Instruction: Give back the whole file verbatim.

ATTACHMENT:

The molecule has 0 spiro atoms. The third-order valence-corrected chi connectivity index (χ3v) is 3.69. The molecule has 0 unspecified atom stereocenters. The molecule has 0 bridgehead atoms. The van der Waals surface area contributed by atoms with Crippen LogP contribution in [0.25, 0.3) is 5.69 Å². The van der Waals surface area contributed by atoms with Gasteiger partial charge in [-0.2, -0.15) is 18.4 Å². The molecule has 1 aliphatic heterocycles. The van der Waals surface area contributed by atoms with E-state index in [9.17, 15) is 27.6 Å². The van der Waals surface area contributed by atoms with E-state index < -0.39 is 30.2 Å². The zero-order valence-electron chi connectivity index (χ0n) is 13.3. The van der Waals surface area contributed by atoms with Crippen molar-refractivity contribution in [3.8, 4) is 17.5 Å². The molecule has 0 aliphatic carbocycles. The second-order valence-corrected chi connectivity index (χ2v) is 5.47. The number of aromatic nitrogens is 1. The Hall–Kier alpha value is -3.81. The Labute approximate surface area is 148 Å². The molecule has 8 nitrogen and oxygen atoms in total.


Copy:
The molecule has 0 spiro atoms. The third-order valence-corrected chi connectivity index (χ3v) is 3.69. The molecule has 0 unspecified atom stereocenters. The molecule has 0 bridgehead atoms. The van der Waals surface area contributed by atoms with Crippen LogP contribution in [0.25, 0.3) is 5.69 Å². The van der Waals surface area contributed by atoms with Gasteiger partial charge in [-0.2, -0.15) is 18.4 Å². The molecule has 1 aliphatic heterocycles. The van der Waals surface area contributed by atoms with E-state index in [9.17, 15) is 27.6 Å². The van der Waals surface area contributed by atoms with E-state index < -0.39 is 30.2 Å². The zero-order valence-electron chi connectivity index (χ0n) is 13.3. The van der Waals surface area contributed by atoms with Crippen molar-refractivity contribution in [3.8, 4) is 17.5 Å². The molecule has 0 aliphatic carbocycles. The second-order valence-corrected chi connectivity index (χ2v) is 5.47. The number of aromatic nitrogens is 1. The Hall–Kier alpha value is -3.81. The Labute approximate surface area is 148 Å². The molecule has 8 nitrogen and oxygen atoms in total.